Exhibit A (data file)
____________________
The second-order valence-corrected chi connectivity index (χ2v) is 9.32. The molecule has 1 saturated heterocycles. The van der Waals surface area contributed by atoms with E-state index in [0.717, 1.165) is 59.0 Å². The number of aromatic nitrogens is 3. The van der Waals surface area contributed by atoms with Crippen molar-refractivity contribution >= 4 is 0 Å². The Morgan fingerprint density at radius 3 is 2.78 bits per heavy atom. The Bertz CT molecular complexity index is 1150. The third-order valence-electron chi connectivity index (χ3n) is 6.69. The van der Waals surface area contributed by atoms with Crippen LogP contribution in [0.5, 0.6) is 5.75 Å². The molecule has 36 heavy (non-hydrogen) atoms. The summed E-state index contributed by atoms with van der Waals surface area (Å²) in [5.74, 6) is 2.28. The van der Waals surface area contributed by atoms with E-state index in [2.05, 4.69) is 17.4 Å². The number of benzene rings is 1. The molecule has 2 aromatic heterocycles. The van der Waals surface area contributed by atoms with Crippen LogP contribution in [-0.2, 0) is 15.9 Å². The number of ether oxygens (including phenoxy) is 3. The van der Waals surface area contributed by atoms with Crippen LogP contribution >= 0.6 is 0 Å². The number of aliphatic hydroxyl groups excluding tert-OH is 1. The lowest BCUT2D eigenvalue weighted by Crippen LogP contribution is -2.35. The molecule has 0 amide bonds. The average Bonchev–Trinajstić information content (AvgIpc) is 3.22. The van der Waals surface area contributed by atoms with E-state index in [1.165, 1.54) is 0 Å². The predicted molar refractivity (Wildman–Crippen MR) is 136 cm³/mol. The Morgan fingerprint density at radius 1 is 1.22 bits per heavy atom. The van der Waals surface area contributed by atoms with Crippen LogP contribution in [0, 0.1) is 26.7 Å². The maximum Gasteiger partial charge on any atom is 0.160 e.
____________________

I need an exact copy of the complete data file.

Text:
The second-order valence-corrected chi connectivity index (χ2v) is 9.32. The molecule has 1 saturated heterocycles. The van der Waals surface area contributed by atoms with E-state index in [0.717, 1.165) is 59.0 Å². The number of aromatic nitrogens is 3. The van der Waals surface area contributed by atoms with Crippen molar-refractivity contribution >= 4 is 0 Å². The Morgan fingerprint density at radius 3 is 2.78 bits per heavy atom. The Bertz CT molecular complexity index is 1150. The third-order valence-electron chi connectivity index (χ3n) is 6.69. The van der Waals surface area contributed by atoms with Crippen LogP contribution in [0.5, 0.6) is 5.75 Å². The molecule has 36 heavy (non-hydrogen) atoms. The summed E-state index contributed by atoms with van der Waals surface area (Å²) in [5.74, 6) is 2.28. The van der Waals surface area contributed by atoms with E-state index in [2.05, 4.69) is 17.4 Å². The number of benzene rings is 1. The molecule has 2 aromatic heterocycles. The van der Waals surface area contributed by atoms with Crippen LogP contribution in [-0.2, 0) is 15.9 Å². The number of ether oxygens (including phenoxy) is 3. The van der Waals surface area contributed by atoms with Crippen LogP contribution >= 0.6 is 0 Å². The number of aliphatic hydroxyl groups excluding tert-OH is 1. The lowest BCUT2D eigenvalue weighted by Crippen LogP contribution is -2.35. The molecule has 0 amide bonds. The average Bonchev–Trinajstić information content (AvgIpc) is 3.22. The van der Waals surface area contributed by atoms with E-state index in [1.165, 1.54) is 0 Å². The predicted molar refractivity (Wildman–Crippen MR) is 136 cm³/mol. The Morgan fingerprint density at radius 1 is 1.22 bits per heavy atom. The van der Waals surface area contributed by atoms with Crippen LogP contribution in [0, 0.1) is 26.7 Å². The maximum Gasteiger partial charge on any atom is 0.160 e.